Qualified developers will be able to help finance their projects with a special 2-cent sales tax under a new policy approved Tuesday by Wichita City Council members.
The policy also allows qualified developers to use the tax to pay some ongoing operations costs at their businesses.
Instead of the sales tax, the policy also gives developers the option of requiring special assessment payments from tenants in an approved development to help sweeten their business plans.
Such community development districts, approved by the state last year, would be limited to commercial developments where all property owners agree on the additional sales tax of special assessments.
But some council members are already talking about loosening some of the restrictions they approved to allow the incentives for residential developments in special circumstances when the city's existing special assessment program doesn't cover costs in new subdivisions.
Council members will debate that and vote on it at another meeting.
The sales tax has no risks for the city's coffers.
But Vice Mayor Jim Skelton questioned whether there should be some way of letting consumers know they're in a community improvement district where they will have to pay more sales tax.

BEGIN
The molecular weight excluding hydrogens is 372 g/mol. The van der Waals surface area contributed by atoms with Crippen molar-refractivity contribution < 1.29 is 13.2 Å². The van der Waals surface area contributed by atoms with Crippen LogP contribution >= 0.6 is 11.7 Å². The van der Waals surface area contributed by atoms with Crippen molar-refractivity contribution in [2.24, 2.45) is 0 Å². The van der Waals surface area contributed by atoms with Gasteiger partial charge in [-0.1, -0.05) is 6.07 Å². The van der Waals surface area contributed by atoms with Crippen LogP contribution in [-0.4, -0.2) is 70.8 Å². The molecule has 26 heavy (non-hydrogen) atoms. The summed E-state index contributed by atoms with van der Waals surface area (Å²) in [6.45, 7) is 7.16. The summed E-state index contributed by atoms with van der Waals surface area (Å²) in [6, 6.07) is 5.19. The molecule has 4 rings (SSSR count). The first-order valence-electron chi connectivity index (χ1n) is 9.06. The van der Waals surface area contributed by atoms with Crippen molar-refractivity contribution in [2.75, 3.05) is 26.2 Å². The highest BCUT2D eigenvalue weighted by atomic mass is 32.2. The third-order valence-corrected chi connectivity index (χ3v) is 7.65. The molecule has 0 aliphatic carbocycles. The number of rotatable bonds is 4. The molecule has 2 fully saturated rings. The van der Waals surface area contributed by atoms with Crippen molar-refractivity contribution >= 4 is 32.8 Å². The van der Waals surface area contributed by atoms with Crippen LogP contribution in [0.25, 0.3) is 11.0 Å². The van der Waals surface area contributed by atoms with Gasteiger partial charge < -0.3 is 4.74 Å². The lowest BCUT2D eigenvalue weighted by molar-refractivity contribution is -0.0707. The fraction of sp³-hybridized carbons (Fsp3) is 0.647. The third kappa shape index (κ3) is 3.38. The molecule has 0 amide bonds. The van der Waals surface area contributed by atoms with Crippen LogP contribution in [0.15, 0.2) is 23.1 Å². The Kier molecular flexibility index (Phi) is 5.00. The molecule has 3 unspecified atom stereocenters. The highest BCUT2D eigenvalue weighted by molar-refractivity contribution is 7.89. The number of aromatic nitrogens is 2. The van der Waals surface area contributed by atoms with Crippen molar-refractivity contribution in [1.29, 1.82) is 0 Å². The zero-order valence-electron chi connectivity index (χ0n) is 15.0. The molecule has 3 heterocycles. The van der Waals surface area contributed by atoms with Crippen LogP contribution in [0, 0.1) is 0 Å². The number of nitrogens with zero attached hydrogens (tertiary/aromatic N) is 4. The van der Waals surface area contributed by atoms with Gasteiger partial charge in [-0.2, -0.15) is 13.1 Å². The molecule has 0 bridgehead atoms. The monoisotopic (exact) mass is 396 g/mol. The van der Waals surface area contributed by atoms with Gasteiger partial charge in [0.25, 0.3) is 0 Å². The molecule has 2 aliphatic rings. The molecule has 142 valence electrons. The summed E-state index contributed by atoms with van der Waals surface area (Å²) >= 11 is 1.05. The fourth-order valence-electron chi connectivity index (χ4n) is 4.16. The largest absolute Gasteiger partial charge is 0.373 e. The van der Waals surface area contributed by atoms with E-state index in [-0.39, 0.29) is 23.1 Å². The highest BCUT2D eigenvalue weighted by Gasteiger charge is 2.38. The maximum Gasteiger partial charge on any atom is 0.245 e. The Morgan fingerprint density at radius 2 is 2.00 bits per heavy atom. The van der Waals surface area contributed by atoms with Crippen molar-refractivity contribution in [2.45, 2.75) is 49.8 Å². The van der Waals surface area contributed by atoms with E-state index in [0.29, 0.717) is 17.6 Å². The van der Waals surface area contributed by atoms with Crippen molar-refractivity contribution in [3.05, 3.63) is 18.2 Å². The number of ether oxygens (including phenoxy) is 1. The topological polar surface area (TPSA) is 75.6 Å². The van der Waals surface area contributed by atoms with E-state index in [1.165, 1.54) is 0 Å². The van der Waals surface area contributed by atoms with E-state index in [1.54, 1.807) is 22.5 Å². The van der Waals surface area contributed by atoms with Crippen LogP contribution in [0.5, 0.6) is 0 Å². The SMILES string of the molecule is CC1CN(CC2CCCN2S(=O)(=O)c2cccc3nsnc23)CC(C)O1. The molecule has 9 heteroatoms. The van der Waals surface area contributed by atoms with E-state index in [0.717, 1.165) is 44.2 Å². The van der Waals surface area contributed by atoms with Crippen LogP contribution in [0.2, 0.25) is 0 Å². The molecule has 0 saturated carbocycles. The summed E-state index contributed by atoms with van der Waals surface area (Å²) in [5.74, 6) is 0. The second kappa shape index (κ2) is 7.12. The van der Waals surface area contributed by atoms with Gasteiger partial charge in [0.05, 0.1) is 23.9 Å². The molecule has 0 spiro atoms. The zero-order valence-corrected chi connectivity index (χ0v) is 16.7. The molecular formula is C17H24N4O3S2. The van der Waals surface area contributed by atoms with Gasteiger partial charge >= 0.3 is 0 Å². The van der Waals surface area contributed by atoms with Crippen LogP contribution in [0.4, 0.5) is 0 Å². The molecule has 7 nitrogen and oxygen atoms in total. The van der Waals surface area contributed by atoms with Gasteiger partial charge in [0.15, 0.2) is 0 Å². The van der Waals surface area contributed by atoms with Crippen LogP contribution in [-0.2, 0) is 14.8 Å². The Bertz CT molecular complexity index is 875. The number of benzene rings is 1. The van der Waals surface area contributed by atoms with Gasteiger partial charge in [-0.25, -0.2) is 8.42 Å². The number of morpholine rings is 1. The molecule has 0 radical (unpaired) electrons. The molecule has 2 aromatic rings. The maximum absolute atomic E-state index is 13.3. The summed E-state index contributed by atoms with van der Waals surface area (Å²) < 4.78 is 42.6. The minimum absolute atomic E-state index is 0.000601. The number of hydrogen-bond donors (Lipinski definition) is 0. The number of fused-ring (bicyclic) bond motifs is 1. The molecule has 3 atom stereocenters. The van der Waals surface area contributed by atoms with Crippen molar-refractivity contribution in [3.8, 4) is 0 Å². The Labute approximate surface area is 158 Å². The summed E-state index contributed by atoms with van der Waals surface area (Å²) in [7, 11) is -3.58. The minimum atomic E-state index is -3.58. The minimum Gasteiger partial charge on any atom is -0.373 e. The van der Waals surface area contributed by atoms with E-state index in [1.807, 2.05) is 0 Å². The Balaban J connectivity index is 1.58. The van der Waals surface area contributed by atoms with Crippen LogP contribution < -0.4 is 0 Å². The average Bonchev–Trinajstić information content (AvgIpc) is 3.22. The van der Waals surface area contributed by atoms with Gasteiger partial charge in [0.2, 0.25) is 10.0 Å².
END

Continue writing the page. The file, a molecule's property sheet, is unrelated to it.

Allen Bell, the city's director of urban development, said consumers probably won't know about the tax unless they pay attention to the council's public hearings or check their receipts.
Developers and their representatives pushed for fewer restrictions and analysis on sales tax districts since there is no risk to the city, and they stressed that economic incentives are especially important in a poor economy.
The city agreed to forgo cost-benefit analysis on the pay-as-you-go sales tax districts.
"This is a tool that has a benefit right now in a time when money is tight and it's hard to get money from banks," said Greg Ferris, a former council member who now works with developers.